Applications for the latest round of Live Literature Funding close on 30th September, so if you fancy doing any of the above, get in there quick!

…and, if you’re stuck for a writer to invite, you could always pick me!

To date, I have:

- visited high schools and talked to students about all aspects of poetry, reading and writing
- worked with vulnerable adults (in settings like women’s support groups, homeless and vulnerably housed groups, and groups for intravenous drug-users), using poetry as a way to voice, share or move on from traumatic stories or experiences
- worked extensively with adult literacy groups to engage those who struggle with reading
- worked extensively with ‘reluctant readers,’ especially young men
- worked with refugees, asylum seekers and migrants to help them tell stories of home and homecoming
- judged many a poetry competition, and many a slam
- competed in many a slam, and won a few!
- taken part in panel discussions on all manner of things
- given talks on all sorts of stuff, from my PhD research into contemporary women’s poetry, to the strategies we need to adopt to get vulnerable individuals more involved in Scottish culture and the arts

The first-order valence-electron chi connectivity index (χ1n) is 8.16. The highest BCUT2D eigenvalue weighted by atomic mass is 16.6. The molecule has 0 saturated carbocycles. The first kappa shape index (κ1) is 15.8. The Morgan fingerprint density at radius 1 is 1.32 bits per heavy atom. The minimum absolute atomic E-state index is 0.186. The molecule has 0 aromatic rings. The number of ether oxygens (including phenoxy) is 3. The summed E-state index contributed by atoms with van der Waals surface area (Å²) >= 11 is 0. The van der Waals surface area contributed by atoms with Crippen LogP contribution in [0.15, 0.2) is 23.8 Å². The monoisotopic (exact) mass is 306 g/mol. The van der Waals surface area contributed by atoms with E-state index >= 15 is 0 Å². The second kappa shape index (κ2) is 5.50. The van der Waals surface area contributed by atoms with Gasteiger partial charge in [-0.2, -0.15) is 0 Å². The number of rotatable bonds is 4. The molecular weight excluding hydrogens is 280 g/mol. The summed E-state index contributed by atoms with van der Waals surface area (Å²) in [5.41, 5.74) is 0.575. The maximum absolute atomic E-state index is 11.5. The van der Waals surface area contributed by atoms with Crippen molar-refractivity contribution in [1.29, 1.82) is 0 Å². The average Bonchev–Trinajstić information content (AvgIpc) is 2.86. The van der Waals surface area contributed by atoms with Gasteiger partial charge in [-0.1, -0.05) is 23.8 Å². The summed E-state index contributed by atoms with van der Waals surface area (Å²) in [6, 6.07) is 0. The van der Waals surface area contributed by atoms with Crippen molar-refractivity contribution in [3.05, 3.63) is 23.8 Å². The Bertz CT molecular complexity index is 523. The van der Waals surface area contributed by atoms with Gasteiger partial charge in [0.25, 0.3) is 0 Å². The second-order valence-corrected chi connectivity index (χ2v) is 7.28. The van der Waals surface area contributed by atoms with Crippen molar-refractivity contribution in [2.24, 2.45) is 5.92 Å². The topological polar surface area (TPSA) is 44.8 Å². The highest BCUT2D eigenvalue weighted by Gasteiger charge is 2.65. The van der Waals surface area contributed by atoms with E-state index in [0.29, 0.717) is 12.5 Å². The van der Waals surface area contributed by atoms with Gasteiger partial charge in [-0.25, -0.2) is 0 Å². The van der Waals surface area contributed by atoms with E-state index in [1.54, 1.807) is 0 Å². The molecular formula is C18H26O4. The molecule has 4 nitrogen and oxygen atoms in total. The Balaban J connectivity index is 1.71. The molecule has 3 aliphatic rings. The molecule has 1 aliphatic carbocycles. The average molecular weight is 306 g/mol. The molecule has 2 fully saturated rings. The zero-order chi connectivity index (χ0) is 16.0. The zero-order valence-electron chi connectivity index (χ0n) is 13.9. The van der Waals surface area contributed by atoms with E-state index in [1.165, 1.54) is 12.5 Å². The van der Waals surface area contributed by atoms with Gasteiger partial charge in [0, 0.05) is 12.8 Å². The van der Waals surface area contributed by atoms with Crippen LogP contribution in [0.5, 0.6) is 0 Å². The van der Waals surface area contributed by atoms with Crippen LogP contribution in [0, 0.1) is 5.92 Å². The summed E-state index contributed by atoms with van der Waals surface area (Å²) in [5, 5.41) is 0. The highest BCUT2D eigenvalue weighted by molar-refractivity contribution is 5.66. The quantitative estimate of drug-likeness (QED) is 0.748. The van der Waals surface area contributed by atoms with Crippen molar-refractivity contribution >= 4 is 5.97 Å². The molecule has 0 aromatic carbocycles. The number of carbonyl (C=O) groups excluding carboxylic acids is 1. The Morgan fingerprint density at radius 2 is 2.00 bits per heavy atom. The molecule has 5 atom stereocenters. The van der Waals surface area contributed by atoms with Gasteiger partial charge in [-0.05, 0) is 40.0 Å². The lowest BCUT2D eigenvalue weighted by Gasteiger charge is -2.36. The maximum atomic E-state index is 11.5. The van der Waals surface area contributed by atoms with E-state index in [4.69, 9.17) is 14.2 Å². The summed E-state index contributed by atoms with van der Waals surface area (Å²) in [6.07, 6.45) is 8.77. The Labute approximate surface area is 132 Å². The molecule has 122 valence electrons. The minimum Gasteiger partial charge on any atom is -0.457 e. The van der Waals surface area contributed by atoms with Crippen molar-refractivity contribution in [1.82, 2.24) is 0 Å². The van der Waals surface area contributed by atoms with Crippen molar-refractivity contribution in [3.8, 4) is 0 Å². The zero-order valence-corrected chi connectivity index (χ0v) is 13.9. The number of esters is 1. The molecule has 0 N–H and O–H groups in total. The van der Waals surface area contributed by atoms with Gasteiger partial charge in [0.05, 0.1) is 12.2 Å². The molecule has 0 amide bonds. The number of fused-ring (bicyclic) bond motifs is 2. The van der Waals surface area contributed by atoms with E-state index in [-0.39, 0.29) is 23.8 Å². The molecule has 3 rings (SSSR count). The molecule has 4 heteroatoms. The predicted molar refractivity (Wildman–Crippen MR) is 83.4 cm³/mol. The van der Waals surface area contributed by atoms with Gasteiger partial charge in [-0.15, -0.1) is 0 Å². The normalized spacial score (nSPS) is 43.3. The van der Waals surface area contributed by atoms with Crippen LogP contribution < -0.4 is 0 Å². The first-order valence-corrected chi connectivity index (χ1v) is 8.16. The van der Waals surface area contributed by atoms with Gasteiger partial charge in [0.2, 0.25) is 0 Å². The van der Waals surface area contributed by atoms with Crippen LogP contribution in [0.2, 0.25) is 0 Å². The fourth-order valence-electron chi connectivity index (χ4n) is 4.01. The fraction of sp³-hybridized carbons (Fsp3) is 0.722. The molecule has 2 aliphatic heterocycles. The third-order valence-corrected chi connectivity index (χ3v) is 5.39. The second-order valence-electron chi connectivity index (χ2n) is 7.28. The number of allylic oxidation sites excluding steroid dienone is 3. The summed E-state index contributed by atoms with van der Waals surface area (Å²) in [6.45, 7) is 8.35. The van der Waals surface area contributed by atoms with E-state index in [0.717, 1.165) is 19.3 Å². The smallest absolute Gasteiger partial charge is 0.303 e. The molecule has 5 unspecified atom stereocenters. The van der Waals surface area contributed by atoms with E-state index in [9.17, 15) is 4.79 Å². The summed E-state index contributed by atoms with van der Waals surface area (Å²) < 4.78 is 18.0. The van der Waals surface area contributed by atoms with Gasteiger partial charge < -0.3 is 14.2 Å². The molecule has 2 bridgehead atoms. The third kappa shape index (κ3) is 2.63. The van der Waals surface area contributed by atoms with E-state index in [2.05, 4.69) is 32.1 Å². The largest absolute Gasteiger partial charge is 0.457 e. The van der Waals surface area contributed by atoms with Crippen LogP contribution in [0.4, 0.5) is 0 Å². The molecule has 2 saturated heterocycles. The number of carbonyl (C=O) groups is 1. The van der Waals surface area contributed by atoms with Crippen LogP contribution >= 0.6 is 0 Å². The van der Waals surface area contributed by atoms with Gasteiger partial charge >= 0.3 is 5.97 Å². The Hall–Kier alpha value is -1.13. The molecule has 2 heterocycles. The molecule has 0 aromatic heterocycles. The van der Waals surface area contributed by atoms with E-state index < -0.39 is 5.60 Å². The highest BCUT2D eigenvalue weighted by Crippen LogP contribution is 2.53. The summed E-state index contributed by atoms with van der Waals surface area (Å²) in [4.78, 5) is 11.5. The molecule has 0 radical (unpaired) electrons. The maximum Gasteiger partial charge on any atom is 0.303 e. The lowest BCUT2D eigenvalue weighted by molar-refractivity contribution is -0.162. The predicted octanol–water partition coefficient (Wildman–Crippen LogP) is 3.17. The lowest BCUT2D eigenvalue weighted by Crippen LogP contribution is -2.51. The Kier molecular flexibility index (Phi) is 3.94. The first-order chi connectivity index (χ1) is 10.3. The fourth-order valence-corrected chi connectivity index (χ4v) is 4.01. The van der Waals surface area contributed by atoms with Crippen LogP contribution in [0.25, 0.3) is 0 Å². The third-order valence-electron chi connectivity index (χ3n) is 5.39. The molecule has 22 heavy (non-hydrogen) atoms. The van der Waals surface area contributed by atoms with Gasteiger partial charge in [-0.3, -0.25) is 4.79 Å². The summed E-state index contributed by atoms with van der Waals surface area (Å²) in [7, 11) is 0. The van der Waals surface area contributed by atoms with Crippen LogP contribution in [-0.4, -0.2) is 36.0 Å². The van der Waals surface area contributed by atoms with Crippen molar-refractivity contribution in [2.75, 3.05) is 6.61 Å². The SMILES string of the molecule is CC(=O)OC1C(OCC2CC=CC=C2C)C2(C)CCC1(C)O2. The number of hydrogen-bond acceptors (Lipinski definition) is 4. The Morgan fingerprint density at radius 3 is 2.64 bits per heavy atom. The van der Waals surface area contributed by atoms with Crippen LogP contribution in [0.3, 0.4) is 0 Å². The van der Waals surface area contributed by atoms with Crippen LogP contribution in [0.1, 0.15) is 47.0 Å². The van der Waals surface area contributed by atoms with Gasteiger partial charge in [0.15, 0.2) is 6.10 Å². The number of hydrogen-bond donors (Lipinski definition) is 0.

- given hundreds of poetry readings to audiences ranging from four people in a field to an Edinburgh International Book Festival crowd!

I’m always up for a challenge, too, so if what you fancy doing doesn’t sound like anything you see listed there, that doesn’t mean I won’t be up for trying it. So if you successfully secure LLF funding (or even if you don’t, and find the funds from elsewhere!), feel free to drop me a line via claire [at] onenightstanzas.com, or you can follow my antics on Twitter. You can also read my profile on the Live Literature Database itself.

Good luck!

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Like shiny things? Check out Edinburgh Vintage, a totally unrelated ’sister site’ full of jewels, treasures and trinkets. If you want to get in touch you can follow OneNightStanzas on Twitter, or email claire[at]onenightstanzas.com. I reply as swiftly as I can!